“Heck, the humans wouldn’t know what to do with warp technology anyway,” Zack said. “They’d probably release dark matter all over the place and bring on the apocalypse.”
“This is awful,” Quarky Birdy said. “What are we going to do? I don’t think cans of whoop up are going to work on those green beasts.”
“They won’t work on the politicians either, but I’d like to throw them a few cans anyway,” Jinx said.
“Me and you both,” Zack said. “Hey, my parronts went to Washington D.C. recently. It’s not too far, and they said the Capitol is easy to find. Can we do a drop?”
“No, there’s enough opposition to the trade plan that I think the humans are doing a good job whooping up on one another without our help,” Jeff Musk said. “The problem is that the aliens don’t understand politics, either. While the humans are squabbling, they’re planning an invasion.”
“An invasion?” Jinx asked.
“Astronaut Katze is still trying to work out a negotiation with them, but I have to admit that it’s not going well,” Jeff Musk said. He clicked on a video, where Astronaut Katze appeared on the screen. “Here’s what he said in his last report.” He clicked play.
“Meow meow meow meow. Meow meow meow meow. Meow meow meow meow. Meow meow meow meow. Meow meow. Meow. Meow meow meow.”
“Hmm,” Jinx said. “So they won’t negotiate. Hand us over, or they’ll destroy the planet. Do they have the capability to do it?”
“Unfortunately, yes,” Jeff Musk said. “They’ve also learned how to harness dark matter. They could annihilate us in a matter of moments.”
“They can destroy a planet but they can’t phone home?” Jinx asked. “Does anybody realize how epically screwed up that is?”
“I noticed,” Chloe said.
“So what do we do?” Chloe asked. “These aliens aren’t going to wait for our politicians to get their tumbs out of their fannys and negotiate. In fact, it seems they plan to use the human’s indecision to take us by force or destroy us. We have to fight. But how? And with what?”
“My ‘keet commandos are good, but they won’t be able to take on that,” Jinx asked. “We aren’t trained for interstellar battle.”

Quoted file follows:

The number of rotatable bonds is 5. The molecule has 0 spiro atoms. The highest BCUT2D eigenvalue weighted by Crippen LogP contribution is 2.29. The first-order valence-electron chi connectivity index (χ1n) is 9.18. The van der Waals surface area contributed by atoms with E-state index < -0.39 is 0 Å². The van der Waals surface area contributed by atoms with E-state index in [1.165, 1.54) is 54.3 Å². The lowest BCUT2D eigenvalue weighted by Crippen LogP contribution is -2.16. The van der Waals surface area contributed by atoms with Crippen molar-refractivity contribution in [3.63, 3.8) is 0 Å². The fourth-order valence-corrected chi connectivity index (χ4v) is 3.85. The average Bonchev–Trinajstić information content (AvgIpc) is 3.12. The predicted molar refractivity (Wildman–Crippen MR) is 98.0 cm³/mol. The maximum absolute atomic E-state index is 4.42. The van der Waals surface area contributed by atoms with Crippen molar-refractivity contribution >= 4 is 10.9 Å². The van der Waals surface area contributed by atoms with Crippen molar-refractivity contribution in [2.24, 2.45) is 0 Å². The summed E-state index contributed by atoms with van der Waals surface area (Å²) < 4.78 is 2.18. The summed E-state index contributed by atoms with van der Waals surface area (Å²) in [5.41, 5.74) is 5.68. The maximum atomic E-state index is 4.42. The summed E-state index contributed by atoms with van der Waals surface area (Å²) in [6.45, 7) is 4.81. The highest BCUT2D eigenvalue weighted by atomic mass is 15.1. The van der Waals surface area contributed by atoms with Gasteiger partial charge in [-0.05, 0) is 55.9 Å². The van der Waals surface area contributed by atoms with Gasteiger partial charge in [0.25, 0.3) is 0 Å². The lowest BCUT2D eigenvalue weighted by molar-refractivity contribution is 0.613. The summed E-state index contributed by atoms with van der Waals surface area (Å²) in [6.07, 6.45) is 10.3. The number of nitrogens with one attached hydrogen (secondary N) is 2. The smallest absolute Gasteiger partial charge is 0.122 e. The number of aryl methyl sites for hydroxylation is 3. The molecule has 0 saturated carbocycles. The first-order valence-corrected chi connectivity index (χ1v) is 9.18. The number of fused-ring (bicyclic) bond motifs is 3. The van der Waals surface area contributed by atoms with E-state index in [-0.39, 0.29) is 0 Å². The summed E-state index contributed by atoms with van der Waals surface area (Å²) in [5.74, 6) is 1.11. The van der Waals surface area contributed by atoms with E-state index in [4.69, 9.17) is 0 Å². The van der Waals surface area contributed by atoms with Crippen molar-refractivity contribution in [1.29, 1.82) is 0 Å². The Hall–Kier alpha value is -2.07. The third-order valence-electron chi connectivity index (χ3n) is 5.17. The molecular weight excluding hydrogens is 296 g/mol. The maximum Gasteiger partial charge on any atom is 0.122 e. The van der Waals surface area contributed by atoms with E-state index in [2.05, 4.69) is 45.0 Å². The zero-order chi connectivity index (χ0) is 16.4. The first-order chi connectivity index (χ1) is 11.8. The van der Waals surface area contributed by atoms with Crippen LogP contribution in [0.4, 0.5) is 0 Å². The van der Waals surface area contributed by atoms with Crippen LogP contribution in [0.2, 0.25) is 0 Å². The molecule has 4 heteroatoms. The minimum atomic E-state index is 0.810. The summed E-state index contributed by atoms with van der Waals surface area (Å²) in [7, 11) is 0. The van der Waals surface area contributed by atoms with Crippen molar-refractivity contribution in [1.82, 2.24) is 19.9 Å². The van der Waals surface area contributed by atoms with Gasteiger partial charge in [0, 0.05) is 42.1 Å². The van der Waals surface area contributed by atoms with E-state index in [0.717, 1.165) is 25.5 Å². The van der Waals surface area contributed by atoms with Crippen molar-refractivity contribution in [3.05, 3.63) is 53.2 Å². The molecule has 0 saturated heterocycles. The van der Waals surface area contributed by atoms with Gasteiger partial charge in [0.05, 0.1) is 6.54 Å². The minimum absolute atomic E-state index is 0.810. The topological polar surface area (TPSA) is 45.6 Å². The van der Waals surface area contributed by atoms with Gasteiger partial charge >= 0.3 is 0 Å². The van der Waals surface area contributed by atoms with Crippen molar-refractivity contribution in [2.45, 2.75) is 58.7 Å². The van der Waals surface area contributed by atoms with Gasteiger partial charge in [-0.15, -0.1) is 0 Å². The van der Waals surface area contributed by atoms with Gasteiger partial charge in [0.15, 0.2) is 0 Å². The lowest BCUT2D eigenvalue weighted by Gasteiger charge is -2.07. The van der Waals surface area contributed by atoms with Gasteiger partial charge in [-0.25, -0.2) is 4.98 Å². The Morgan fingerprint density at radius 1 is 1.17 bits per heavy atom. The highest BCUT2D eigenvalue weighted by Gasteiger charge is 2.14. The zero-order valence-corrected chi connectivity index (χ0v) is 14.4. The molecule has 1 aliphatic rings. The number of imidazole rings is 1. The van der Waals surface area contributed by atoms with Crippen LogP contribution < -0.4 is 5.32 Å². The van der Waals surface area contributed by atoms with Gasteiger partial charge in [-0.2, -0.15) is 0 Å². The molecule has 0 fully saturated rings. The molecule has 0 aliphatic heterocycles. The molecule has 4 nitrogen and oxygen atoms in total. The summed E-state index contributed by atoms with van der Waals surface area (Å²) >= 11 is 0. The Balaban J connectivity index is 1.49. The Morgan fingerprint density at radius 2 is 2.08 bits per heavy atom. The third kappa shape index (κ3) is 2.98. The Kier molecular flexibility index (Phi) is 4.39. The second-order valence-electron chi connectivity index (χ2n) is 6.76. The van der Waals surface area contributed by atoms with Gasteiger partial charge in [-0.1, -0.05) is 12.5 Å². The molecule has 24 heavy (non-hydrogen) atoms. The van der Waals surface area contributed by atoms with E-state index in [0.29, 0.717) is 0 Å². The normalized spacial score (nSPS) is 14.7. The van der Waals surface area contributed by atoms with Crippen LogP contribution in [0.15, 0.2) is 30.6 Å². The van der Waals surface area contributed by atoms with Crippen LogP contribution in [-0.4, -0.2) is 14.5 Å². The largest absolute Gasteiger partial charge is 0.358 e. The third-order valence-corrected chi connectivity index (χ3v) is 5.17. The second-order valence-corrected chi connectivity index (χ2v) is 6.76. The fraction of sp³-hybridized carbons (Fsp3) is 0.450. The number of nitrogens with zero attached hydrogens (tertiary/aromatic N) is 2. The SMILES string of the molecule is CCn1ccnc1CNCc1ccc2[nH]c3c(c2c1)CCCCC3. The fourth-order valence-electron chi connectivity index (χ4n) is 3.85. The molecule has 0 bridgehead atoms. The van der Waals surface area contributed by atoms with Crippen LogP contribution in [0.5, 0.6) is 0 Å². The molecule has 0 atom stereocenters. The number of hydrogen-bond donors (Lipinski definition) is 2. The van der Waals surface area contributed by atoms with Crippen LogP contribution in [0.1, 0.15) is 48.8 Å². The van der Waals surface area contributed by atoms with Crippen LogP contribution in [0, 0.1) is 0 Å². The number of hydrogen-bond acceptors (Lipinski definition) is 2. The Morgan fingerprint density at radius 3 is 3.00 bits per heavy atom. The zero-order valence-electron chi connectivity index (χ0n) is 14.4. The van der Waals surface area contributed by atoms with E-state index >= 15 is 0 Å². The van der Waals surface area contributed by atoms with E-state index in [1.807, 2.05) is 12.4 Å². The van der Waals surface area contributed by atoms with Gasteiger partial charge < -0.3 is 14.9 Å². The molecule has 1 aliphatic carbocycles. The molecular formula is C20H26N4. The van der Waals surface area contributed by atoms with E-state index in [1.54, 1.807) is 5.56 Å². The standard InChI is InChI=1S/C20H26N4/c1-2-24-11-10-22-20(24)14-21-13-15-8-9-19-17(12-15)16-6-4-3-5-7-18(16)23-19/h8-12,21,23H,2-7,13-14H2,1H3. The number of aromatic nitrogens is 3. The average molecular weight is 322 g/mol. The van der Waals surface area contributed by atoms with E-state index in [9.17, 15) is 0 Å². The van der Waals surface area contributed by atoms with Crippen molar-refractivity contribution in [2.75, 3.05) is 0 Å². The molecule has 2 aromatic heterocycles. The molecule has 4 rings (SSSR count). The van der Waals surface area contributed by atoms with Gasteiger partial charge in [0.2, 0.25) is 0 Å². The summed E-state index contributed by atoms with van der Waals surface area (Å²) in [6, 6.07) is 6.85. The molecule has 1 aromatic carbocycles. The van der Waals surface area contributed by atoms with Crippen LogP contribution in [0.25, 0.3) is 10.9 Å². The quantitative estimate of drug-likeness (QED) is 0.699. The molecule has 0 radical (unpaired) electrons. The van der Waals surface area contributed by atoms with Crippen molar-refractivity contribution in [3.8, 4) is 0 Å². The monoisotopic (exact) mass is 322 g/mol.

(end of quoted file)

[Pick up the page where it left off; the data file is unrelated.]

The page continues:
“I don’t know if we could kung-fu them, either,” Sassy said. “They look slimy. They’d fall right out of a beak throw.”
“And with everything going crazy here already,” Quarky Birdy said. “Ghosts dropping water ballons, people from the past walking around, and now aliens. I’m losing my birdy brain!”
Zack rubbed his chin with his foot. “Maybe we can use that to our advantage.”
“How?” Misha asked.
“They don’t seem to have transporter technology, or they’d have already beamed us to their stinky world. That means that if they plan to take us, then they have to come down here and get us,” Zack said. “If we can harness some of the silly energy to our advantage, it might be just what we need to win a battle and strike a peace, like we did with the Queen of Bavarias.” He looked at Chloe. “Call in Conure Chick and Sweet Pea. We need to send an ambassador team around to gather allies.”
“Ok,” Chloe said.
Zack looked at Misha. “Can you call in Coco and Killer? I have an idea of how they can help us, too.”
“Zack, you’re so smart,” Misha said, hearts floating from her head. “Of course I’ll call them, and help!”
“Jinx, can you get your keet army gathered here? I’d like to covene with you, Jeff, and Sammy on a ground strategy.”
“I think I know what you’re thinking,” Jinx said, “and of course, we’ll be glad to help.”
“These aliens are serious, and we all know there’s only one way to fight that,” Zack said, a gleam in his eye. “Quarky Birdy said it right. The world’s gone crazy. Let’s use that as our primary weapon. Let’s out-silly these aliens!”
Chloe giggled. “Oh my goodness. This may be the most fun battle ever!”